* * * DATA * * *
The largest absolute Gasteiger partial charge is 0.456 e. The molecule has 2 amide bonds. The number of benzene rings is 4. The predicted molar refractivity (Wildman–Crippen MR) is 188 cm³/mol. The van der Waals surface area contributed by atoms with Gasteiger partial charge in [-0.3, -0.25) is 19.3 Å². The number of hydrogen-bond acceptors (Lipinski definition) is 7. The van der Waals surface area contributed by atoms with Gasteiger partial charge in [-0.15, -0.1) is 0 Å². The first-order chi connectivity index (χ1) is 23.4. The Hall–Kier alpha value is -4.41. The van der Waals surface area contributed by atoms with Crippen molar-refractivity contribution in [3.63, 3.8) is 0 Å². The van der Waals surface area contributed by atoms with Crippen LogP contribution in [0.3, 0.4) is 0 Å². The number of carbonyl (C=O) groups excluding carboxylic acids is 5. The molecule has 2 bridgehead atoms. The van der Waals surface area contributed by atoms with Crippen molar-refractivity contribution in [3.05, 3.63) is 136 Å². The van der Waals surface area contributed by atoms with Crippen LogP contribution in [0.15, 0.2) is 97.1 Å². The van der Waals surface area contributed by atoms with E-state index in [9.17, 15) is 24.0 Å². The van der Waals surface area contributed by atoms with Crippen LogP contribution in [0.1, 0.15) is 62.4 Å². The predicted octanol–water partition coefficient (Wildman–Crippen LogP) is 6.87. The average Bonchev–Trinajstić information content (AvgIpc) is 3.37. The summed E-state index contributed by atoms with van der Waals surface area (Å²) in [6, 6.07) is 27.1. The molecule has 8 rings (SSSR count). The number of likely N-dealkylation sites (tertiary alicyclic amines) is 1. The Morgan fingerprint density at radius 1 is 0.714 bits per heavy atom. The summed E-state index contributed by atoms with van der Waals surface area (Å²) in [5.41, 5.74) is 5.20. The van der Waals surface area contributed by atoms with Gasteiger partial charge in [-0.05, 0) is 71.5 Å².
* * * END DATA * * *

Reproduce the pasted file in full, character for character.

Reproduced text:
The largest absolute Gasteiger partial charge is 0.456 e. The molecule has 2 amide bonds. The number of benzene rings is 4. The predicted molar refractivity (Wildman–Crippen MR) is 188 cm³/mol. The van der Waals surface area contributed by atoms with Gasteiger partial charge in [-0.3, -0.25) is 19.3 Å². The number of hydrogen-bond acceptors (Lipinski definition) is 7. The van der Waals surface area contributed by atoms with Gasteiger partial charge in [-0.15, -0.1) is 0 Å². The first-order chi connectivity index (χ1) is 23.4. The Hall–Kier alpha value is -4.41. The van der Waals surface area contributed by atoms with Crippen molar-refractivity contribution in [3.63, 3.8) is 0 Å². The van der Waals surface area contributed by atoms with Crippen LogP contribution in [0.3, 0.4) is 0 Å². The number of carbonyl (C=O) groups excluding carboxylic acids is 5. The molecule has 2 bridgehead atoms. The van der Waals surface area contributed by atoms with Crippen molar-refractivity contribution in [3.05, 3.63) is 136 Å². The van der Waals surface area contributed by atoms with Crippen LogP contribution in [0.15, 0.2) is 97.1 Å². The van der Waals surface area contributed by atoms with E-state index in [9.17, 15) is 24.0 Å². The van der Waals surface area contributed by atoms with Crippen LogP contribution in [0.1, 0.15) is 62.4 Å². The predicted octanol–water partition coefficient (Wildman–Crippen LogP) is 6.87. The average Bonchev–Trinajstić information content (AvgIpc) is 3.37. The summed E-state index contributed by atoms with van der Waals surface area (Å²) in [6, 6.07) is 27.1. The molecule has 8 rings (SSSR count). The number of likely N-dealkylation sites (tertiary alicyclic amines) is 1. The Morgan fingerprint density at radius 1 is 0.714 bits per heavy atom. The summed E-state index contributed by atoms with van der Waals surface area (Å²) in [5.41, 5.74) is 5.20. The van der Waals surface area contributed by atoms with Gasteiger partial charge in [-0.05, 0) is 71.5 Å².